Me, My Dad and the End of the Rainbow review by Millie Guy
This is a story that brings the reader in, whether they’re a teacher, parent or a child, and takes them along on the journey of the main character, Archie. Funny, heartfelt and insightful, we follow twelve-year-old Archie as he attempts to find out what secret his parents are hiding from him, and why. After much confusion and amateur detective work, he finds out his dad is gay, which is why his parents are divorcing, and his home life has become so disrupted.
With the help of friends, family, and one rule breaking trip to London for the Pride parade, Archie does comes to understand what this means for him and his dad – that nothing has changed. His dad is still his dad, regardless of his sexuality.
I sincerely enjoyed this book. It made me laugh, smile, and even tear up a few times. It has the wonderful balance of the typical chaos caused by a trio of twelve-year-olds, and the emotional side of dealing with something quite unexpected while still young.
The story teaches an important lesson of acceptance.
Whoever you love, however you present – are just bits of who we are and just bits of the people we love.
But this book also validates those feelings of confusion, doubt or even upset that a child may feel about a parent coming out as gay.
It reminds the reader that it’s okay to feel these things, because you’ll have people to help you – even if it feels like the end of the world.
It’s a really enjoyable book to read, regardless of age, with a feel-good ending and a lovely message.
“…Pride is all about family, both the ones you’re given and the ones you make.”
Notes for teachers…
How does this book relate to children in the UK?
Parents sometimes come out to their children. And this can happen anywhere, anytime.
Me, My Dad and the End of the Rainbow is a great book for families who find themselves in a similar situation and can have their experiences validated and recognised.
It’s a great book to help kids understand about family diversity and how different everybody’s ‘normal’ is. It’s a book about family and friendship and looking after each other. It’s a great story that show parents as real people. At the heart of this story is a realistic relationship between a Father and a son. This comes complete with all the bumps in the road that are part of growing up, as everybody learns to express themselves.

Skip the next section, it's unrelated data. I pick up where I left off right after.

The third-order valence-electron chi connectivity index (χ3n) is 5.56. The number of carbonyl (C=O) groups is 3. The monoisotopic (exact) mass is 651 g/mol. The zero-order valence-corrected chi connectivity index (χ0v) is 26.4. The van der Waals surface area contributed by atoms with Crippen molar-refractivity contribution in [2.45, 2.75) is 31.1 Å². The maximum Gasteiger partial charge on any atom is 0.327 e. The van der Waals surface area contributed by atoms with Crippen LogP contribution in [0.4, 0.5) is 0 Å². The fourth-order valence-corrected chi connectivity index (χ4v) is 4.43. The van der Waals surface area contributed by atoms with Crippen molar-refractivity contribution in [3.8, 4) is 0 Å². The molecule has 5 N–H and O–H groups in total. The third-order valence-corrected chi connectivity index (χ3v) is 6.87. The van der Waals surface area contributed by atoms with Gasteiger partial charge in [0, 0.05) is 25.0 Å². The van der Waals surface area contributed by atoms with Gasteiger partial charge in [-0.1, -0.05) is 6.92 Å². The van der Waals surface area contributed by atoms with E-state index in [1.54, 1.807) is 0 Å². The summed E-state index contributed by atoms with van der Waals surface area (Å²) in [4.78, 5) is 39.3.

We hope this story would firstly be a brilliant read. We hope it would inspire people to participate in Pride celebrations wherever they are. To gain fresh understanding about LGBTQ+ issues or give someone the courage to speak to their families and be their true authentic selves.
How can teachers teach from the book?
This is a story about family.
What makes a family: Discuss Love, support, honesty and reliance.
Discuss managing difficult emotions, weathering tough situations and being true to who you are. Being in a family isn’t always easy.
Talk about celebrating family life in all its forms whatever that looks like.
Class discussions and reflections can bring out what family means to individuals and is a great way to draw out learning from this brilliant book.
Marsha P Johnson
Marsha P. Johnson is mentioned in the book and was an African American trans-rights activist in the 1960s and 1970s. They played a big role in important moments for the LGBTQ+ movement. Participating in Stonewall protests, they were instrumental in the first ever gay rights march that happened in New York.
Marsha and good friend Sylvia Rivera, who was also an activist , founded STAR – Street Transvestite Action Revolutionaries – an organisation to support gay and trans individuals who had been left homeless.
A great person to open up a discussion on LGBTQ+ rights and the issues surrounding identity.
What can children learn from the book?
They can learn that sometimes there are hard things to deal with, but all emotions are completely valid. Archie and his Dad found themselves in a really tough situation but ended up coming together to work through it.
Children can learn a lot about families, family life, and LGBTQ+ issues in this book. As well as learning about Pride and the history behind it.
Gay, lesbian and nonbinary characters are introduced casually in the story helping kids to learn to expect diversity.
Who will see themselves in this book and feel better understood?
Anyone managing a tough situation at home will resonate with this book.
And more particularly those kids and parents who are going through something similar to Archie and his Dad. This book will help all kids navigate what they’re feeling. It will reassure them that everything is usually ok in the end.